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The Impact of Climatic Extremes: How heat and drought emerged as a silent killer of Amazon’s rare Dolphin?



Over the past week, the lifeless bodies of 120 river dolphins have been discovered adrift in a tributary of the Amazon River in Brazil. Experts speculate that the distressing situation may be attributed to the effects of severe drought and high temperatures as temperatures exceeded 39° C (102° F) in the Tefe Lake region.

The Mamiraua Institute, a research group affiliated with Brazil’s Ministry of Science, Technology, and Innovation, reported the discovery of two additional deceased dolphins in the vicinity of Tefe Lake.

According to a recent study that was published in the journal PLOS Climate, climatic extremes like heat and drought are becoming a silent killer of the endangered dolphins of the Amazon.

Concerns about global warming and the dangers it poses to species in vulnerable areas are sparked by the plight of these dolphins.

Researchers believe that portions of the river have heated up to temperatures that are unbearable for dolphins because of low river levels during a severe drought. Due to low oxygen levels in the water, thousands of fish have lately perished in the rivers of the Amazon.

The Wildlife Conservation Society (WCS) anAmazon River(INPA) undertook the study, which discovered a 20% decrease in the population of Amazon river dolphins (Inia geoffrensis) over the past decade. The loss of habitat, overfishing, and pollution are only a few of the causes highlighted by the experts as contributing to this fall. However, they discovered that climate extremes, such heat and drought, are contributing substantially more to the dolphins’ decline.


The Amazon freshwater dolphin, also known as the Boto, is a unique and iconic species. It is the largest freshwater dolphin in the world and is found only in the Amazon River basin and its tributaries. The Boto is an important part of the Amazon ecosystem, as it helps to control populations of fish and other aquatic animals. The Boto and the grey river dolphin called the “tucuxi” are on the International Union for Conservation of Nature’s red list of threatened species.

However, the Boto is facing a serious threat from climate change. Heat and drought are becoming more common and severe in the Amazon, and this is having a devastating impact on the Boto population.

The heat and low oxygen levels in freshwaters have several effects on the Boto population –

  • Heat stress can weaken the Boto population’s immune system and make them more susceptible to diseases.
  • Drought can reduce the amount of food available to Botos, as fish and other aquatic animals are also affected by heat and drought.
  • Drought can force Botos to swim in smaller and more crowded areas, which can lead to increased competition for food and mates.
  • Heat and drought can destroy the Boto’s habitat, as the water level drops and exposes mudflats and sandbanks.

Botos are frequently silently and covertly killed by heat and drought. Botos are solitary creatures that frequently perish by themselves in far-off places. Because of this, it is challenging to determine the true scope of the issue. But according to biologists, heat and drought in recent years have killed thousands of Botos.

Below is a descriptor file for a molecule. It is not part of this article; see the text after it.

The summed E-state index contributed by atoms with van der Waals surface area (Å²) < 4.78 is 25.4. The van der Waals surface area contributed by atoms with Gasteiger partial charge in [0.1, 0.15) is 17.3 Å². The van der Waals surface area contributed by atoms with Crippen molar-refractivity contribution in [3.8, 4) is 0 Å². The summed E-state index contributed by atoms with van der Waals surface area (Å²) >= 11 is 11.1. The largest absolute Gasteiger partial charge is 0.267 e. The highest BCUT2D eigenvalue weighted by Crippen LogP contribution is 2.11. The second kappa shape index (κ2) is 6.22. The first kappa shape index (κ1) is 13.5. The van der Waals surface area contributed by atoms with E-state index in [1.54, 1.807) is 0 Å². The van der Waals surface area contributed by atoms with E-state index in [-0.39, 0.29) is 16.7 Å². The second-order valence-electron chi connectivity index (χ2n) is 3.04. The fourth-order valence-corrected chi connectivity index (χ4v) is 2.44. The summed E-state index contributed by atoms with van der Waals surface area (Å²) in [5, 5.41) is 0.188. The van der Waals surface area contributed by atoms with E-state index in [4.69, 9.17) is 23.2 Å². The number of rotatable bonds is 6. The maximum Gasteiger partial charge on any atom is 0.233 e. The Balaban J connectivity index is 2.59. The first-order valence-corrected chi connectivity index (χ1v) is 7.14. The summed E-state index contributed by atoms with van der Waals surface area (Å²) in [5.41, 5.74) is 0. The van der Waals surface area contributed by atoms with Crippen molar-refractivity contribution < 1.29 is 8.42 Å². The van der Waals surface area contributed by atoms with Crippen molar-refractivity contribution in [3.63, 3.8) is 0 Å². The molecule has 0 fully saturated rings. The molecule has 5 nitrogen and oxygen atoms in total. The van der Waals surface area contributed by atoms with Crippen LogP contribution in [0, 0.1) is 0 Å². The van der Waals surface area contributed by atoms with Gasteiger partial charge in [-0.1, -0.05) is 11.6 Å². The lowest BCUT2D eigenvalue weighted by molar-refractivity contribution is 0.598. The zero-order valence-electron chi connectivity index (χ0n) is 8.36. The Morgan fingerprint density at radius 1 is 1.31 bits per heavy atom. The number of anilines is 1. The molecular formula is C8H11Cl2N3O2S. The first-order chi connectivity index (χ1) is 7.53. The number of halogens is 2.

The Amazon environment is being significantly impacted by the disappearance of Botos. Apex predators, especially those at the top of the food chain, are Botos. Their absence is upsetting the ecosystem’s delicate equilibrium and allowing the populations of their prey species to flourish. Aquatic plants may become overgrazed as an outcome, amongst other issues.

Recently, scientists and other specialists continued to rescue the dead mammals from a lake and perform autopsies on the carcasses to identify the cause of death, among the stench of decomposing dolphins.

The Mamirauá Institute’s Ayan Fleischmann, a geoscience researcher, claims that other probable causes, such as illness and sewage contamination, are being researched. Although he acknowledged that water temperature and depth were “certainly a main component” of the mass mortality, he added.

He stated to The Guardian that “Last night at 6 pm, we measured more than 39 degrees Celsius (102.2° Fahrenheit) in Lake Tefé.” When the water in Lake Tefé hit 39° Celsius (102° Fahrenheit) on Thursday, more than 10 degrees above the typical temperature for this time of year, at least 70 of the carcasses came to the surface.

“Many communities are becoming isolated, without access to good quality water, without access to the river, which is their main means of transportation,” he added.

Nicson Marreira, mayor of Tefe, a city of 60,000 residents, said his government was unable to deliver food directly to some isolated communities because the rivers are dry.

A variety of measures can be taken to protect Botos from the effects of heat and drought. At the outset, it’s critical to lower greenhouse gas emissions to slow down climate change, as it helps to control the climate and provides a habitat for Botos, the Amazon rainforest needs to be maintained.

To prevent droughts, water resources must be managed responsibly. It’s important to monitor Boto populations and pinpoint the hot and dry regions where they are most vulnerable.

Finally, plans must be made to safeguard Botos in these regions, such as giving them access to alternative habitats and colder water.